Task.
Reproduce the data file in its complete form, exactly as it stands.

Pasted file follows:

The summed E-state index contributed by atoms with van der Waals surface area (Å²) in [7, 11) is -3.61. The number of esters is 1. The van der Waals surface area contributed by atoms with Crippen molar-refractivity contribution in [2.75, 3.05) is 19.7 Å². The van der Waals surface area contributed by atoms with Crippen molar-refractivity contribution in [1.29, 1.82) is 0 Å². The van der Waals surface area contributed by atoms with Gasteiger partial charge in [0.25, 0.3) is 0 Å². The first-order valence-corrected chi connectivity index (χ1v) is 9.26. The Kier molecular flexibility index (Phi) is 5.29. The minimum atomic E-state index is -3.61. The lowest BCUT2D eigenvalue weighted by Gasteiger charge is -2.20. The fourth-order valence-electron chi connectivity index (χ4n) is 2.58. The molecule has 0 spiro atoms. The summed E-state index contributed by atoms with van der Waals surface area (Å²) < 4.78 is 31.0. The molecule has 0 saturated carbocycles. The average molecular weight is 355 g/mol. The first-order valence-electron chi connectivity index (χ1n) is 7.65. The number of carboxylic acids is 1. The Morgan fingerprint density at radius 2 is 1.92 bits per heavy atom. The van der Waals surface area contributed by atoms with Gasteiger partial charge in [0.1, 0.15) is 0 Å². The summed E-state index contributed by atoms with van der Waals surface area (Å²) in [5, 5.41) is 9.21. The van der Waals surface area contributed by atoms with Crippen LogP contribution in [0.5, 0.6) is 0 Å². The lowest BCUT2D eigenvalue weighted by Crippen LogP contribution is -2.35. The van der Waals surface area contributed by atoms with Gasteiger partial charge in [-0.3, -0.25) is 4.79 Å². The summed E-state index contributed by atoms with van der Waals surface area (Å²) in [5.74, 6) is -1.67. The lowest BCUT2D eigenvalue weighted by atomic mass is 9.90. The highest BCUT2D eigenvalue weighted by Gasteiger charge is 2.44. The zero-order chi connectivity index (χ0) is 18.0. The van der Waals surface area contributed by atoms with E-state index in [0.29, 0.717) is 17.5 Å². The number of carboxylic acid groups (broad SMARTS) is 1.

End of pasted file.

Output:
The summed E-state index contributed by atoms with van der Waals surface area (Å²) in [7, 11) is -3.61. The number of esters is 1. The van der Waals surface area contributed by atoms with Crippen molar-refractivity contribution in [2.75, 3.05) is 19.7 Å². The van der Waals surface area contributed by atoms with Crippen molar-refractivity contribution in [1.29, 1.82) is 0 Å². The van der Waals surface area contributed by atoms with Gasteiger partial charge in [0.25, 0.3) is 0 Å². The first-order valence-corrected chi connectivity index (χ1v) is 9.26. The Kier molecular flexibility index (Phi) is 5.29. The minimum atomic E-state index is -3.61. The lowest BCUT2D eigenvalue weighted by Gasteiger charge is -2.20. The fourth-order valence-electron chi connectivity index (χ4n) is 2.58. The molecule has 0 spiro atoms. The summed E-state index contributed by atoms with van der Waals surface area (Å²) < 4.78 is 31.0. The molecule has 0 saturated carbocycles. The average molecular weight is 355 g/mol. The first-order valence-electron chi connectivity index (χ1n) is 7.65. The number of carboxylic acids is 1. The Morgan fingerprint density at radius 2 is 1.92 bits per heavy atom. The van der Waals surface area contributed by atoms with Gasteiger partial charge in [0.1, 0.15) is 0 Å². The summed E-state index contributed by atoms with van der Waals surface area (Å²) in [5, 5.41) is 9.21. The van der Waals surface area contributed by atoms with Crippen LogP contribution in [0.5, 0.6) is 0 Å². The lowest BCUT2D eigenvalue weighted by Crippen LogP contribution is -2.35. The van der Waals surface area contributed by atoms with Gasteiger partial charge in [-0.3, -0.25) is 4.79 Å². The summed E-state index contributed by atoms with van der Waals surface area (Å²) in [5.74, 6) is -1.67. The lowest BCUT2D eigenvalue weighted by atomic mass is 9.90. The highest BCUT2D eigenvalue weighted by Gasteiger charge is 2.44. The zero-order chi connectivity index (χ0) is 18.0. The van der Waals surface area contributed by atoms with E-state index in [0.29, 0.717) is 17.5 Å². The number of carboxylic acid groups (broad SMARTS) is 1.